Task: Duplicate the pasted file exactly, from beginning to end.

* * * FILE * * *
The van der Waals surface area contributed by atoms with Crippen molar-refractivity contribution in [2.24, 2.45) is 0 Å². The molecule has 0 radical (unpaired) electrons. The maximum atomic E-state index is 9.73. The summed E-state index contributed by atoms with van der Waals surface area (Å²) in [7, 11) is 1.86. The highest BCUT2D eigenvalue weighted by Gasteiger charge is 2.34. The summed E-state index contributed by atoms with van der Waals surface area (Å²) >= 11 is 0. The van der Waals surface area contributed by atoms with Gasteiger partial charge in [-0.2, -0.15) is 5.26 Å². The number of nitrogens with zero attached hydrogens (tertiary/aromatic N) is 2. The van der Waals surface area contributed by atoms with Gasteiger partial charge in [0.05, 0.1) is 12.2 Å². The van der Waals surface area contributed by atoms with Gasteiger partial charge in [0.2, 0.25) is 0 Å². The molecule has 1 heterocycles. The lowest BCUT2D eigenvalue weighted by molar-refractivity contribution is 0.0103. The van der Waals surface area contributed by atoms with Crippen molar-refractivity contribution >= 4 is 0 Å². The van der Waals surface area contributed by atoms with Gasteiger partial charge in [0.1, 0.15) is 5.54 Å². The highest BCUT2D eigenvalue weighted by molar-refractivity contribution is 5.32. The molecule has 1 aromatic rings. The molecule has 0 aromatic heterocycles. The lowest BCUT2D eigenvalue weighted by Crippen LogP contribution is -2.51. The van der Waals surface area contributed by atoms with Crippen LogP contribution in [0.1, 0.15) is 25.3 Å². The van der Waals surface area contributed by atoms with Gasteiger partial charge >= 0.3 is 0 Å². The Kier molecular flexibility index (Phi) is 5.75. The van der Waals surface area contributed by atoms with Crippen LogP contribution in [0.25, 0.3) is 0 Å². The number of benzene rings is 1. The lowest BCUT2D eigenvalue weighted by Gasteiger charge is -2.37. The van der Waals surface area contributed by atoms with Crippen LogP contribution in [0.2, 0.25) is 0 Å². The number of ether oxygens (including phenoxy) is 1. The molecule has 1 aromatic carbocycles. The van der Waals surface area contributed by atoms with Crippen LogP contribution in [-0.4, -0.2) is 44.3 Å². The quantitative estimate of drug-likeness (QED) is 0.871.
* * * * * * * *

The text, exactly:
The van der Waals surface area contributed by atoms with Crippen molar-refractivity contribution in [2.24, 2.45) is 0 Å². The molecule has 0 radical (unpaired) electrons. The maximum atomic E-state index is 9.73. The summed E-state index contributed by atoms with van der Waals surface area (Å²) in [7, 11) is 1.86. The highest BCUT2D eigenvalue weighted by Gasteiger charge is 2.34. The summed E-state index contributed by atoms with van der Waals surface area (Å²) >= 11 is 0. The van der Waals surface area contributed by atoms with Gasteiger partial charge in [-0.2, -0.15) is 5.26 Å². The number of nitrogens with zero attached hydrogens (tertiary/aromatic N) is 2. The van der Waals surface area contributed by atoms with Gasteiger partial charge in [0.05, 0.1) is 12.2 Å². The van der Waals surface area contributed by atoms with Gasteiger partial charge in [0.2, 0.25) is 0 Å². The molecule has 1 heterocycles. The lowest BCUT2D eigenvalue weighted by molar-refractivity contribution is 0.0103. The van der Waals surface area contributed by atoms with Crippen molar-refractivity contribution >= 4 is 0 Å². The van der Waals surface area contributed by atoms with Gasteiger partial charge in [0.1, 0.15) is 5.54 Å². The highest BCUT2D eigenvalue weighted by molar-refractivity contribution is 5.32. The molecule has 1 aromatic rings. The molecule has 0 aromatic heterocycles. The lowest BCUT2D eigenvalue weighted by Crippen LogP contribution is -2.51. The van der Waals surface area contributed by atoms with Crippen LogP contribution in [0.1, 0.15) is 25.3 Å². The van der Waals surface area contributed by atoms with Gasteiger partial charge >= 0.3 is 0 Å². The Kier molecular flexibility index (Phi) is 5.75. The van der Waals surface area contributed by atoms with Crippen LogP contribution in [0.25, 0.3) is 0 Å². The number of benzene rings is 1. The lowest BCUT2D eigenvalue weighted by Gasteiger charge is -2.37. The van der Waals surface area contributed by atoms with Crippen LogP contribution in [0.2, 0.25) is 0 Å². The number of ether oxygens (including phenoxy) is 1. The molecule has 1 aromatic carbocycles. The van der Waals surface area contributed by atoms with Crippen LogP contribution in [-0.4, -0.2) is 44.3 Å². The quantitative estimate of drug-likeness (QED) is 0.871.